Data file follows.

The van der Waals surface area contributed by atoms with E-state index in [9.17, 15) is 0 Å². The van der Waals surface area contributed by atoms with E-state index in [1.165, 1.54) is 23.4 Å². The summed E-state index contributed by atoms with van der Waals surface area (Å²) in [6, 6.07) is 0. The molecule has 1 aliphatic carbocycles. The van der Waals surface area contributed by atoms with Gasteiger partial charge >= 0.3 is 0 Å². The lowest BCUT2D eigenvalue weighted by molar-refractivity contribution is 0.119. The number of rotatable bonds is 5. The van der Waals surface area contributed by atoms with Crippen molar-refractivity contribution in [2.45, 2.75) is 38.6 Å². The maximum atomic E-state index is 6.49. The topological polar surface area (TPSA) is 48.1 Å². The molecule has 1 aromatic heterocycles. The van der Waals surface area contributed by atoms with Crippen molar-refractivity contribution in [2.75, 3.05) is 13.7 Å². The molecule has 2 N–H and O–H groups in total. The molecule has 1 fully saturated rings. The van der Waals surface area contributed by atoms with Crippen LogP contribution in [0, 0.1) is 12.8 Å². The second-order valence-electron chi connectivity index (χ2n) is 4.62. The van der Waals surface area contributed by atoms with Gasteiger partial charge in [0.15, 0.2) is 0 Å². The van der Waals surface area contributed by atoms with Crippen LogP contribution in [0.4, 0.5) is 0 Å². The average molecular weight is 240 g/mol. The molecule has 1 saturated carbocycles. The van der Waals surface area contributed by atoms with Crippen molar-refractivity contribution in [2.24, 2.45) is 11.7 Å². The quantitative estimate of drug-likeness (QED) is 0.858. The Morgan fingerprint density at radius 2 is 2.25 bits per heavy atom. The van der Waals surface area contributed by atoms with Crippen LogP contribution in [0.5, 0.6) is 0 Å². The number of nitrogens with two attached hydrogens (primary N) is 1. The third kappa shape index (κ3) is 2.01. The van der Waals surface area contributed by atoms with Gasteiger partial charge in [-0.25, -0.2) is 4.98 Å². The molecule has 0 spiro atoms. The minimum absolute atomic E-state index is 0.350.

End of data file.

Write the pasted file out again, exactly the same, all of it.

The van der Waals surface area contributed by atoms with E-state index in [9.17, 15) is 0 Å². The van der Waals surface area contributed by atoms with E-state index in [1.165, 1.54) is 23.4 Å². The summed E-state index contributed by atoms with van der Waals surface area (Å²) in [6, 6.07) is 0. The molecule has 1 aliphatic carbocycles. The van der Waals surface area contributed by atoms with Gasteiger partial charge >= 0.3 is 0 Å². The lowest BCUT2D eigenvalue weighted by molar-refractivity contribution is 0.119. The number of rotatable bonds is 5. The van der Waals surface area contributed by atoms with Crippen molar-refractivity contribution in [2.45, 2.75) is 38.6 Å². The maximum atomic E-state index is 6.49. The topological polar surface area (TPSA) is 48.1 Å². The molecule has 1 aromatic heterocycles. The van der Waals surface area contributed by atoms with Crippen molar-refractivity contribution in [2.75, 3.05) is 13.7 Å². The molecule has 2 N–H and O–H groups in total. The molecule has 1 fully saturated rings. The van der Waals surface area contributed by atoms with Crippen LogP contribution in [0, 0.1) is 12.8 Å². The second-order valence-electron chi connectivity index (χ2n) is 4.62. The van der Waals surface area contributed by atoms with Gasteiger partial charge in [0.15, 0.2) is 0 Å². The van der Waals surface area contributed by atoms with Crippen LogP contribution in [0.4, 0.5) is 0 Å². The average molecular weight is 240 g/mol. The molecule has 1 saturated carbocycles. The van der Waals surface area contributed by atoms with Crippen molar-refractivity contribution in [2.24, 2.45) is 11.7 Å². The quantitative estimate of drug-likeness (QED) is 0.858. The Morgan fingerprint density at radius 2 is 2.25 bits per heavy atom. The van der Waals surface area contributed by atoms with Crippen LogP contribution in [0.5, 0.6) is 0 Å². The number of nitrogens with two attached hydrogens (primary N) is 1. The third kappa shape index (κ3) is 2.01. The van der Waals surface area contributed by atoms with Gasteiger partial charge in [-0.25, -0.2) is 4.98 Å². The molecule has 0 spiro atoms. The minimum absolute atomic E-state index is 0.350.